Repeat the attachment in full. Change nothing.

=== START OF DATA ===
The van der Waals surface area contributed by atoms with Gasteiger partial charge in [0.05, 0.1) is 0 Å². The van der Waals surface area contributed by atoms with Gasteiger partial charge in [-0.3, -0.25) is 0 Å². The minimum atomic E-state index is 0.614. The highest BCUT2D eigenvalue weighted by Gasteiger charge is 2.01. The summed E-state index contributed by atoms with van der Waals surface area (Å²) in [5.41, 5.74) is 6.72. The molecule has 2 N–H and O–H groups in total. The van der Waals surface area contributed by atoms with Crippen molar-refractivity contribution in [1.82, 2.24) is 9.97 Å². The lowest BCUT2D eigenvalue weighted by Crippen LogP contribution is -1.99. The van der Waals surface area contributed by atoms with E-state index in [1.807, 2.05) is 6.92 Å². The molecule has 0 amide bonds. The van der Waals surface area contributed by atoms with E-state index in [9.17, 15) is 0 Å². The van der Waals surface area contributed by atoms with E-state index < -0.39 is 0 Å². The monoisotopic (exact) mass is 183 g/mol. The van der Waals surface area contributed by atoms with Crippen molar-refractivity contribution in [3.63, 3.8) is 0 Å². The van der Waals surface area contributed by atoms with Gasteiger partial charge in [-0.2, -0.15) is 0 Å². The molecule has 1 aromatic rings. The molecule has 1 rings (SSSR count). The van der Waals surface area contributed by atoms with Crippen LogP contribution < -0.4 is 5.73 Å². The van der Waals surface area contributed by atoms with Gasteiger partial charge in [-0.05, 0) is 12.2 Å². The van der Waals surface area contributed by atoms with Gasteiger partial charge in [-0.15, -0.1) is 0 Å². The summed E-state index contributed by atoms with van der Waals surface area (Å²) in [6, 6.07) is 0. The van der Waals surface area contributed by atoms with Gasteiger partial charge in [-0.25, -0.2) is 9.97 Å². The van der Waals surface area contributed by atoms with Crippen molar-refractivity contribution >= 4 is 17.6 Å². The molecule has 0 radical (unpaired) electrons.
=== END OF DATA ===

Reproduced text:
The van der Waals surface area contributed by atoms with Gasteiger partial charge in [0.05, 0.1) is 0 Å². The van der Waals surface area contributed by atoms with Gasteiger partial charge in [-0.3, -0.25) is 0 Å². The minimum atomic E-state index is 0.614. The highest BCUT2D eigenvalue weighted by Gasteiger charge is 2.01. The summed E-state index contributed by atoms with van der Waals surface area (Å²) in [5.41, 5.74) is 6.72. The molecule has 2 N–H and O–H groups in total. The van der Waals surface area contributed by atoms with Crippen molar-refractivity contribution in [1.82, 2.24) is 9.97 Å². The lowest BCUT2D eigenvalue weighted by Crippen LogP contribution is -1.99. The van der Waals surface area contributed by atoms with E-state index in [1.807, 2.05) is 6.92 Å². The molecule has 0 amide bonds. The van der Waals surface area contributed by atoms with E-state index in [9.17, 15) is 0 Å². The van der Waals surface area contributed by atoms with E-state index < -0.39 is 0 Å². The monoisotopic (exact) mass is 183 g/mol. The van der Waals surface area contributed by atoms with Crippen molar-refractivity contribution in [3.63, 3.8) is 0 Å². The van der Waals surface area contributed by atoms with Gasteiger partial charge in [-0.2, -0.15) is 0 Å². The molecule has 1 aromatic rings. The molecule has 1 rings (SSSR count). The van der Waals surface area contributed by atoms with Crippen LogP contribution < -0.4 is 5.73 Å². The van der Waals surface area contributed by atoms with Gasteiger partial charge in [-0.05, 0) is 12.2 Å². The van der Waals surface area contributed by atoms with Gasteiger partial charge in [-0.15, -0.1) is 0 Å². The summed E-state index contributed by atoms with van der Waals surface area (Å²) in [6, 6.07) is 0. The van der Waals surface area contributed by atoms with Gasteiger partial charge in [-0.25, -0.2) is 9.97 Å². The van der Waals surface area contributed by atoms with Crippen molar-refractivity contribution >= 4 is 17.6 Å². The molecule has 0 radical (unpaired) electrons.